Dr. Sharrock has 15 years industry experience in a wide range of rock mechanics positions such as Principal Geotechnical Engineer (Newcrest Mining NL), Rock Mechanics Engineer (Mt Isa Mines), Senior Geotechnical Consultant (AMC Consultants), Senior Lecturer in Geotechnical Engineering (UNSW) and Associate Professor - Caving Geomechanics (UQ).
This hands-on, virtual training course is 16 hours total, spread over four days in a 1.5-week period, and covers the analysis of embankment dams using FLAC.
Mr Hebert is a geotechnical engineer with experience in both the mining and civil industries. He has provided consulting on many projects including underground mining (e.g. block cave mining, pillar stability), open pit mining, underground excavations (e.g. tunnels, caverns, nuclear waste storage) and dams.
3DEC simulates the nonlinear response of a system (soil, rock, and
structures) to excitation from an external (e.g., seismic) source or
internal (e.g. vibration or blasting) sources. It can reproduce the
evolution of permanent movements due to yield. This option models the
full dynamic response of a system in the time domain. Capabilities
include specification of velocity or stress-wave input, quiet (i.e.,
viscous) boundaries, free-field conditions (ideal for earthquake
simulation), and damping.
Problems such as seismic loading, explosive loading, seismic release of energy, and flow of particles may be modeled.
Two types of damping are available in 3DEC: mass-proportional and
stiffness-proportional. Mass-proportional damping applies a force which
is proportional to absolute velocity and mass, but in the direction
opposite to the velocity. Stiffness proportional damping applies a
force, which is proportional to the incremental stiffness matrix
multiplied by relative velocities or strain rates, to contacts or
stresses in zones. Either form of damping may be used separately or in
combination (i.e., Rayleigh damping).
In 3DEC, the dynamic input can be applied as either a prescribed
velocity history or as a stress history. An acceleration history needs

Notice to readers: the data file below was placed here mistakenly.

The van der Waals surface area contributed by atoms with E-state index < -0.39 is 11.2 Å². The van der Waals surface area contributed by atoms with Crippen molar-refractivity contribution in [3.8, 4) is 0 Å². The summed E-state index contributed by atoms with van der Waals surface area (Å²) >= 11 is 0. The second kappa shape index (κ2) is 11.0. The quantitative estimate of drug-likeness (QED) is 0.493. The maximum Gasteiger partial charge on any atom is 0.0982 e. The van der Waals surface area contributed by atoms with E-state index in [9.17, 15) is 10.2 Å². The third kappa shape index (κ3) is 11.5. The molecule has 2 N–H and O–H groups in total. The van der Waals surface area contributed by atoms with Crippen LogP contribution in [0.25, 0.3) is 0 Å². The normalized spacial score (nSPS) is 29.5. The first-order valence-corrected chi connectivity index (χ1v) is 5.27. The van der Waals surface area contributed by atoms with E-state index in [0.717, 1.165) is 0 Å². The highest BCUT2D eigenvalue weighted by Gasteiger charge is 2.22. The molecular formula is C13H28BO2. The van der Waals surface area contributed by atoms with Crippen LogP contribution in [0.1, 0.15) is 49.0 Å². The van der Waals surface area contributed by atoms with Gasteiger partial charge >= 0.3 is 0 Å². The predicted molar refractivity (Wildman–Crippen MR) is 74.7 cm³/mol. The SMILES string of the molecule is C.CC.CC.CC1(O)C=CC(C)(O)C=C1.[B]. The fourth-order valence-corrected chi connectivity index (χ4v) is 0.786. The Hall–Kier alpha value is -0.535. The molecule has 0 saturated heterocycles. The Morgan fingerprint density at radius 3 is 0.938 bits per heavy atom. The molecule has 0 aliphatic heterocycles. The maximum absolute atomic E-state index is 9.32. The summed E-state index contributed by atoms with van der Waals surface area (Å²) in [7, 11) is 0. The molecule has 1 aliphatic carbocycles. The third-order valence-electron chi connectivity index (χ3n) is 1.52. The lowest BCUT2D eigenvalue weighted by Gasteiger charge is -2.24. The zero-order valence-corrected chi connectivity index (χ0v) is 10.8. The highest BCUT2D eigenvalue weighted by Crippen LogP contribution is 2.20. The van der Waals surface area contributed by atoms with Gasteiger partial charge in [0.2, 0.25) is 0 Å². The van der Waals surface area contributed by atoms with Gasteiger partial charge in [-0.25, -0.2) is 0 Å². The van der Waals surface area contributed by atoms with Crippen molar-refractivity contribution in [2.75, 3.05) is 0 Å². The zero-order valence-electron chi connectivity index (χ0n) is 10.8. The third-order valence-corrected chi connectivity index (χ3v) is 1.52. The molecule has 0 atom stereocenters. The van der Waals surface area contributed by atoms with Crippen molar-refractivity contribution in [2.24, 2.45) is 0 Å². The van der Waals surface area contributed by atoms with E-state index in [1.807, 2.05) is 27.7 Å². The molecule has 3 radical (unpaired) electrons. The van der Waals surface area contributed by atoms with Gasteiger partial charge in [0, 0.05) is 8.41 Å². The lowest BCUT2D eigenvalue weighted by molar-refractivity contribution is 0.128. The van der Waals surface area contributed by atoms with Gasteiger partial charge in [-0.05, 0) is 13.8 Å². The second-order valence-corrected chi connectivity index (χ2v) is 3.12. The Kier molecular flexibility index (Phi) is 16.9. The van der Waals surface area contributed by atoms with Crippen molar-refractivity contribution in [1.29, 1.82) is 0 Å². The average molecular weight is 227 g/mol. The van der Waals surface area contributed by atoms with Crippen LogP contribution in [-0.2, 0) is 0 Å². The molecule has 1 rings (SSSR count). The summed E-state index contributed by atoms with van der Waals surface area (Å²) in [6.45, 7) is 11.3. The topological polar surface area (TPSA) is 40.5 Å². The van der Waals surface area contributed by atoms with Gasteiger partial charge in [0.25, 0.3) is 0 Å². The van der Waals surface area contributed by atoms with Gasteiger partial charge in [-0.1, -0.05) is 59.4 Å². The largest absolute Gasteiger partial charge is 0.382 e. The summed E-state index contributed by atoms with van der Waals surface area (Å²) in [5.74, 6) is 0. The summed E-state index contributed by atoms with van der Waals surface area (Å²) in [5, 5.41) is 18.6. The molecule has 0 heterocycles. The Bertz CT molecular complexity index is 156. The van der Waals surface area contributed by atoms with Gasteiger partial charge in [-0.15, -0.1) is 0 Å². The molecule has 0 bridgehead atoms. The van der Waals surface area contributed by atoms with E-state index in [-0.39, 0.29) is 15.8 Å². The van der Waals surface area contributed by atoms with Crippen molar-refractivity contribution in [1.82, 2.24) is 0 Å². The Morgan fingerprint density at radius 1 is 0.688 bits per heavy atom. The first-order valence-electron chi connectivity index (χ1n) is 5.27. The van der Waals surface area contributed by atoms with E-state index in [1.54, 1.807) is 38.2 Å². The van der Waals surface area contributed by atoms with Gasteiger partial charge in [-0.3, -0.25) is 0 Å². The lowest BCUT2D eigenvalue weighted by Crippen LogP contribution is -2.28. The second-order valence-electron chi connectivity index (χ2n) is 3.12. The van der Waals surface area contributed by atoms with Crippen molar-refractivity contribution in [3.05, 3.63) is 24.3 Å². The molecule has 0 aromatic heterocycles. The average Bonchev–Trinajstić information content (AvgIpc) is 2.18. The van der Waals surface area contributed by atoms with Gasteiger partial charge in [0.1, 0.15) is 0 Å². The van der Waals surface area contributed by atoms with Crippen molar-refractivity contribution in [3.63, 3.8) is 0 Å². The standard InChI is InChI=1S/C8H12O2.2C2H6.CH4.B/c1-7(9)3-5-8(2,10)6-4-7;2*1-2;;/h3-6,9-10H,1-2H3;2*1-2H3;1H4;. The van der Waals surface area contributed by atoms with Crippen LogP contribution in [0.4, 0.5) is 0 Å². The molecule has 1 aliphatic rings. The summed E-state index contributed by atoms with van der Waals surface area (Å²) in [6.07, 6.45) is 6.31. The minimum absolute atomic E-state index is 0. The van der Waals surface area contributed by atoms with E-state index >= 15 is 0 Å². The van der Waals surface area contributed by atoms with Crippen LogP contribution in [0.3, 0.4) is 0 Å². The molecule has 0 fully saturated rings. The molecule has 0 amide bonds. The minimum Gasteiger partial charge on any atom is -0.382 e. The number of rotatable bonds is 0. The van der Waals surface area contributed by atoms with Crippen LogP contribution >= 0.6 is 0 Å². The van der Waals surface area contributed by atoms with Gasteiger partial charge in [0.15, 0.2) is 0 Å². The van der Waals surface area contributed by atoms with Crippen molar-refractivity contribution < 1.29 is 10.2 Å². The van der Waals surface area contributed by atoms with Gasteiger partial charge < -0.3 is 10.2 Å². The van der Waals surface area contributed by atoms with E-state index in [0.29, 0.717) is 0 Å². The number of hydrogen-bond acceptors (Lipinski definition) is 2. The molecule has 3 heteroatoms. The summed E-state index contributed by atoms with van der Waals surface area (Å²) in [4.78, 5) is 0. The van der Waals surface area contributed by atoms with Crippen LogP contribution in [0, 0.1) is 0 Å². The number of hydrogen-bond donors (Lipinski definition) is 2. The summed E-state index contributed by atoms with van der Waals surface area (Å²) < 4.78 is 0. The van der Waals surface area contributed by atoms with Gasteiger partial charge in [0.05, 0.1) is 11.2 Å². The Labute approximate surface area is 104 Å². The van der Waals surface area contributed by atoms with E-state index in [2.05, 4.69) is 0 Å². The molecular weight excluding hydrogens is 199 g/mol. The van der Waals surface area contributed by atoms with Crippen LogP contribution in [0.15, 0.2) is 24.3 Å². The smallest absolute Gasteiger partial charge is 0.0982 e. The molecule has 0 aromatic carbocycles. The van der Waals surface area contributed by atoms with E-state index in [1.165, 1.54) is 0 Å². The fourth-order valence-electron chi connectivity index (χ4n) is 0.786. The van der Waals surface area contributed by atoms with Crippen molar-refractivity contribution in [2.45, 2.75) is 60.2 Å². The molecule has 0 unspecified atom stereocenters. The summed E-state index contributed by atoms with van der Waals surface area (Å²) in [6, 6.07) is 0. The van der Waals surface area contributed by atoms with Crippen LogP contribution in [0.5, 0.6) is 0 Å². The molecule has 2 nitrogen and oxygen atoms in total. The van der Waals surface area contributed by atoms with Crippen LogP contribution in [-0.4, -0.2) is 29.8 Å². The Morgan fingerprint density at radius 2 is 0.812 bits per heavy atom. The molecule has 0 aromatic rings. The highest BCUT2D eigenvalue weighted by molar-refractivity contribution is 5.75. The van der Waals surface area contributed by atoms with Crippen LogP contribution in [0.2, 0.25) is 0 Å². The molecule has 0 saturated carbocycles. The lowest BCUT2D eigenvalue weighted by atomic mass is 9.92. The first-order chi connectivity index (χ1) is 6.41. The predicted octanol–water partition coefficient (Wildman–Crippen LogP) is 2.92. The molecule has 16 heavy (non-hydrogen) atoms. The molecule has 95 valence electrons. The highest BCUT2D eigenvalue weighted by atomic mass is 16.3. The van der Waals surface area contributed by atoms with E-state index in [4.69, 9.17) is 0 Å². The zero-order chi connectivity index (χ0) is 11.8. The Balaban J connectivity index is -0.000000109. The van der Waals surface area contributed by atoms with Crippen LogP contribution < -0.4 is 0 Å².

to be integrated numerically first to produce a velocity history for
The thermal option in 3DEC allows the simulation of transient heat conduction. There are two separate formulations of the thermal logic. The first is a numerical formulation using the explicit or implicit finite difference method. This method is more accurate for short times, and includes thermal-mechanical fluid coupling. The second is an analytical formulation that uses superposition of point heat sources* in an infinite medium. This method is suitable for long thermal times, and is very fast.
Comparison of features available with numerical vs analytical formulations.
*Point heat sources may be placed individually, in lines, or in grids, to represent point, line, or plane sources of heating. This formulation yields rapid calculations, correct application of mechanical boundary conditions, incorporation of the infinite thermal boundary,and the ability to use inhomogeneous and anisotropic mechanical properties.
User-defined constitutive models can be written in C++ for both zoned block materials and joint materials. These are compiled as DLL files that can be loaded whenever needed with this option. Microsoft Visual Studio 2017 or 2019 is used to compile the DLL files. The main function of the constitutive model is to return new stresses, given strain increments. However, the model must also provide other information (such as name of the model and material property names) and describe certain details about how the model interacts with the code. Itasca maintains an online library of UDM C++ models where users can submit and download novel and useful constitutive models.
Brandshaug, T. and L. Rosengren (2008). 3D Numerisk Analys av Explosionslaster I Bergtunnlar (3D numerical analyses of accidental explosions in rock tunnels). Swedish Rock Engineering Research, SveBeFo Rapport 89, Stockholm, ISSN 1104 – 1773, 225 pages (in Swedish).
Lemos, J. (2012). Modelling the failure modes of dams' foundations. In MIR 2012
- Nuovi metodi diindagine, monitoraggio e modellazione degli amassi
rocciosi (Eds. G. Barla, M. Barla, A.M. Ferrero, T. Rotonda),
Politecnico di Torino, Italy, 2012, pp. 259-272.
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